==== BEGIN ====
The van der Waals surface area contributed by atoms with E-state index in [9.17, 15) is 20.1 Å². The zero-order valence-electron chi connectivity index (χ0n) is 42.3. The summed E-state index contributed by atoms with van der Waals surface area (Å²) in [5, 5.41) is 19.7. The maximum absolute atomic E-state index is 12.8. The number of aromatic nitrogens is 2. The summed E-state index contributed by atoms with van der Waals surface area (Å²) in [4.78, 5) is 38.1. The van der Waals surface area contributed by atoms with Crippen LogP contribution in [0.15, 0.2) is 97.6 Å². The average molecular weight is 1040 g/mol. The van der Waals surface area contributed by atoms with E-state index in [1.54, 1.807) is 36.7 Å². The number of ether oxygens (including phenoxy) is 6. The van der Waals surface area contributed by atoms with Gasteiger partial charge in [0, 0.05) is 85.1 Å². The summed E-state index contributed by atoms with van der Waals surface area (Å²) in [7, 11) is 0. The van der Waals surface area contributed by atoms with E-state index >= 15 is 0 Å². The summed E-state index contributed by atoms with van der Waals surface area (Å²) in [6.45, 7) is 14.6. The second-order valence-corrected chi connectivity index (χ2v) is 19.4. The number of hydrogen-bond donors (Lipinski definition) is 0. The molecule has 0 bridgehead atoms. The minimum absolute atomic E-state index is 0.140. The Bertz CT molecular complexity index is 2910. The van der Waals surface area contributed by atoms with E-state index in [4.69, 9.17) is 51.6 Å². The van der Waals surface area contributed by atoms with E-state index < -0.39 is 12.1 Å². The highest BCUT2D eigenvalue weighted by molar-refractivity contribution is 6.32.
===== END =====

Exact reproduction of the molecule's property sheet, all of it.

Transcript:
The van der Waals surface area contributed by atoms with E-state index in [9.17, 15) is 20.1 Å². The zero-order valence-electron chi connectivity index (χ0n) is 42.3. The summed E-state index contributed by atoms with van der Waals surface area (Å²) in [5, 5.41) is 19.7. The maximum absolute atomic E-state index is 12.8. The number of aromatic nitrogens is 2. The summed E-state index contributed by atoms with van der Waals surface area (Å²) in [4.78, 5) is 38.1. The van der Waals surface area contributed by atoms with Crippen LogP contribution in [0.15, 0.2) is 97.6 Å². The average molecular weight is 1040 g/mol. The van der Waals surface area contributed by atoms with E-state index in [1.54, 1.807) is 36.7 Å². The number of ether oxygens (including phenoxy) is 6. The van der Waals surface area contributed by atoms with Gasteiger partial charge in [0, 0.05) is 85.1 Å². The summed E-state index contributed by atoms with van der Waals surface area (Å²) in [7, 11) is 0. The van der Waals surface area contributed by atoms with E-state index >= 15 is 0 Å². The summed E-state index contributed by atoms with van der Waals surface area (Å²) in [6.45, 7) is 14.6. The second-order valence-corrected chi connectivity index (χ2v) is 19.4. The number of hydrogen-bond donors (Lipinski definition) is 0. The molecule has 0 bridgehead atoms. The minimum absolute atomic E-state index is 0.140. The Bertz CT molecular complexity index is 2910. The van der Waals surface area contributed by atoms with E-state index in [4.69, 9.17) is 51.6 Å². The van der Waals surface area contributed by atoms with E-state index < -0.39 is 12.1 Å². The highest BCUT2D eigenvalue weighted by molar-refractivity contribution is 6.32.